As always, Pitici is impressive with the eclectic diversity of his choices for inclusion. Any other mathematician taking on the task would likely come up with a very different volume than Pitici has… but that’s simply a testament to how much good material is available to choose from. Also, one of the best aspects of the volume is Pitici’s extensive listing of notable books from the prior year, as well as articles that were not chosen for inclusion, but nonetheless worthy of mention... i.e., this volume can lead to a whole lot further reading if one so chooses.

Last year’s edition had somewhat of an emphasis on recreational math (unlike prior editions), while Pitici notes that thematically many of this year’s picks “refer to the dynamic tension between the object and the practice of ‘pure’ versus ‘applied’ mathematics.”

A few favorite pieces are Erica Klarreich’s on “the Monster Group,” Davide Castelvecchi’s on Mochizuki’s confounding “proof” of the ABC conjecture, and Jorge Almeida’s on “Lottery Perception.” Jennifer Quinn’s entry on combinatorics is an especially fun, creative read. There are several historical pieces, with John Stillwell’s wide-ranging offering, “What Does Depth Mean In Mathematics” perhaps being the most interesting. Also, two back-to-back entries offer very different views (pro and con) of the reforms of Common Core. 
The anthology does not have to be read from beginning to end; the reader can jump around, but several successive pieces do hang together around a topic, and may be best read together.
I thought Derek Abbott’s “The Reasonable Ineffectiveness of Mathematics,” which appears fourth in the book’s lineup, might have been a more effective lead-off piece, as a somewhat contrary, thought-provoking read, arguing against Platonism and against the effectiveness of mathematics... a stand not often seen (I didn't find him convincing, but at least interesting and provocative). I also quite enjoyed Pitici's Introduction to this year's volume, so don't just skip over that.
Other entries cover wide-ranging, unpredictable topics, very clearly written, and each reader will find their own favorites.
Congratulations to Dr. Pitici on another job well-done, and to Princeton University Press for a very handsome edition that will please most anyone with a strong interest in 'the queen of the sciences.' Meanwhile, I saw so many fantastic math pieces last year I'm already anxious for Mircea's 2017 edition!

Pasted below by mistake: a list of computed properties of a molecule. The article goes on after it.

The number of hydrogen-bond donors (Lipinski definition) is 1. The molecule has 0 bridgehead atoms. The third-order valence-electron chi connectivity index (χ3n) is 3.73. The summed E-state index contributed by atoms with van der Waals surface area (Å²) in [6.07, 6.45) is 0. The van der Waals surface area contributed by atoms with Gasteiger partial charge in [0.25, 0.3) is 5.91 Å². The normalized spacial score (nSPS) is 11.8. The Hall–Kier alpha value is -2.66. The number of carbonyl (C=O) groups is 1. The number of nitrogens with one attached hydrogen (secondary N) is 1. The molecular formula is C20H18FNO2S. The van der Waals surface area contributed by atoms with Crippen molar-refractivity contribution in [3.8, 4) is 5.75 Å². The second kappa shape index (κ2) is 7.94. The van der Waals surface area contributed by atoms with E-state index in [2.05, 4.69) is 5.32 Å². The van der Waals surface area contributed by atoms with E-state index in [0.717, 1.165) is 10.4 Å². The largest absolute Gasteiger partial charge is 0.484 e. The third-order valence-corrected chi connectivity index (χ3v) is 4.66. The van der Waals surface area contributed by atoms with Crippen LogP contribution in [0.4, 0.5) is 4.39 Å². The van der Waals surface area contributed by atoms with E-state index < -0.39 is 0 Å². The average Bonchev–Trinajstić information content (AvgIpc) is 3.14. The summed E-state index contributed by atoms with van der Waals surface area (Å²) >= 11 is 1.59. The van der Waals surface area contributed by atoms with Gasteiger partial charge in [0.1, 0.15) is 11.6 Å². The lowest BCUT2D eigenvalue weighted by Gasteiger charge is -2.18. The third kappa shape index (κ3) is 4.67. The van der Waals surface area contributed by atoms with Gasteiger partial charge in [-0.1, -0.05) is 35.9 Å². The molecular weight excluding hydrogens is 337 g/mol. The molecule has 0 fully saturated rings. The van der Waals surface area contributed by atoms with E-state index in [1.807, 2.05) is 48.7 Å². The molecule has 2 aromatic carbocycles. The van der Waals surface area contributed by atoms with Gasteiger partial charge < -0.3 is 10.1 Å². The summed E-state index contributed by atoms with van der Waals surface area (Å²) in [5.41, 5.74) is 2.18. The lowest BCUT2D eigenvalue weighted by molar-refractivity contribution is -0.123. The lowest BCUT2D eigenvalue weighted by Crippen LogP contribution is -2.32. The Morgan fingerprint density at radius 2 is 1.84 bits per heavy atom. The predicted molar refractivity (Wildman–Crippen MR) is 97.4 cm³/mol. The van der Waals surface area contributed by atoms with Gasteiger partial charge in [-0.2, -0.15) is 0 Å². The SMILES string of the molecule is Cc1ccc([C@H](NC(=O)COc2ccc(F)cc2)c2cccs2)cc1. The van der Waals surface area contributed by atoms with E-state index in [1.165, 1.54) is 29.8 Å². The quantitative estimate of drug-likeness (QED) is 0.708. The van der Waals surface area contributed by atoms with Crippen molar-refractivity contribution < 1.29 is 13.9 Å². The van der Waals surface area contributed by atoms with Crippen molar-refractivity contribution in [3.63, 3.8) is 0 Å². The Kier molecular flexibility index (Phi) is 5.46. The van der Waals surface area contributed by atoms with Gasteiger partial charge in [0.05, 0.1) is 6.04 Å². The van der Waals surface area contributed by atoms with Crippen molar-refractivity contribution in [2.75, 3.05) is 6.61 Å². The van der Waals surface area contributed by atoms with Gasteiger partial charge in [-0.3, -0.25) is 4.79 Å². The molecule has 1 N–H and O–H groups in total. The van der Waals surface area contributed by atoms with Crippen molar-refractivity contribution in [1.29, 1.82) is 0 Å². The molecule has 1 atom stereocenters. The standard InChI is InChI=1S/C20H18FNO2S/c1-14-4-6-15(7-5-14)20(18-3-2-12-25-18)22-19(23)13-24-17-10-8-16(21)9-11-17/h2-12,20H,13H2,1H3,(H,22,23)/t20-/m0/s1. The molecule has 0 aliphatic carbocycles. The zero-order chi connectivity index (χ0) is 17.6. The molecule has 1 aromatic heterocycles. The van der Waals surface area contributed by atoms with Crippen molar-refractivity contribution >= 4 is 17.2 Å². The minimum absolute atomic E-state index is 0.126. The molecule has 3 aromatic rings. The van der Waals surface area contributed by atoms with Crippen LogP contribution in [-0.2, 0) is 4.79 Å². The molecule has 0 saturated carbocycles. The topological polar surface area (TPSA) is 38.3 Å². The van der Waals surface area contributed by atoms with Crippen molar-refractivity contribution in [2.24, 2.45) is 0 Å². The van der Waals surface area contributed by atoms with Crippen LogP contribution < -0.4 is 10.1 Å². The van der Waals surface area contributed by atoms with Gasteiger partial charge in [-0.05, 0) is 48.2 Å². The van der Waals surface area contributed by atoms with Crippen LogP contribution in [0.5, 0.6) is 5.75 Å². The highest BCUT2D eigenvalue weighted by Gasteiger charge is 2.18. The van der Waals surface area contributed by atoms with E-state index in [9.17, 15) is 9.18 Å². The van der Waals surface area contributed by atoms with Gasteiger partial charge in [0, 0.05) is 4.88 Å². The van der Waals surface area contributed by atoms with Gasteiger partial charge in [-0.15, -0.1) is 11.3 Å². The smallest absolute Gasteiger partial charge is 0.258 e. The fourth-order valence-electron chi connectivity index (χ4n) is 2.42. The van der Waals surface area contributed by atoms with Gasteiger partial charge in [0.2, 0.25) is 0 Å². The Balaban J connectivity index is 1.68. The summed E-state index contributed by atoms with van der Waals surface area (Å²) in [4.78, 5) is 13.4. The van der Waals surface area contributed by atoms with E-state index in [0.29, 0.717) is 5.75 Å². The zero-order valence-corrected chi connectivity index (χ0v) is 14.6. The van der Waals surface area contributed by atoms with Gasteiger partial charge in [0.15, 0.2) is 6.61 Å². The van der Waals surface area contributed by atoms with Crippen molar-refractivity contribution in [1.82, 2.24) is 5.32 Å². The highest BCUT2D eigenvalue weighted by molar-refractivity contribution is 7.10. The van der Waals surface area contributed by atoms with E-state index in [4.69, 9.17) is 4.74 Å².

Friday, March 3, 2017

Plenty Math Potpourri to Go Around

No shortage of good math-related stuff around this week. Here’s a bit of it:

1)  If math is your thing, should you become a data scientist?:

2) “Are we killing students' love of math” (h/t Earl Samuelson):

3)  Constructor theory and Newcomb’s Paradox, via David Deutsch:

4)  Fun interview with Eugenia Cheng in the Guardian (including promotion of her latest book, “Beyond Infinity”):

5)  Joselle Kehoe looks at renewed interest in bootstrapping in physics:

6)  Cathy O’Neil on when less is more, with Big Data:

7)  James Tanton on “Exclusionary Math”:

8)  Mike Lawler points to “pension accounting” (and this article), as the most important public math issue by miles and miles”:

p.s... yesterday, Mike tweeted out this bit of classic math: "...which has the larger area a 13-13-24 triangle or a 13-13-10 one :)":

9)  I’ve referenced the latest poker-playing AI bots (and successes) before, and now this interesting follow-up report on these human-beating machines. Two separate algorithmic programs have now handily defeated human professionals, and might even take on each other:

10)  A little statistics/causality thinking from Dilbert:

11)  ICYMI, last weekend I chatted with Dr. Francis Su:

12)  If it's math and in Quanta, you know it'll be good! This time from Kevin Hartnett (on class numbers):

13)  Well, this looks charming (but then it had me from the very initial Cat Stevens music)! [h/t to Jim Propp for pointing it out]:

Potpourri BONUS! (extra NON-mathematical links of interest): 

1)  A physicist questioning dark matter:

2)  Feel like I become a bigger fan of Brian Hayes, in some asymptotic way ;) with each new piece he writes. And now he’s off on a new writing venture: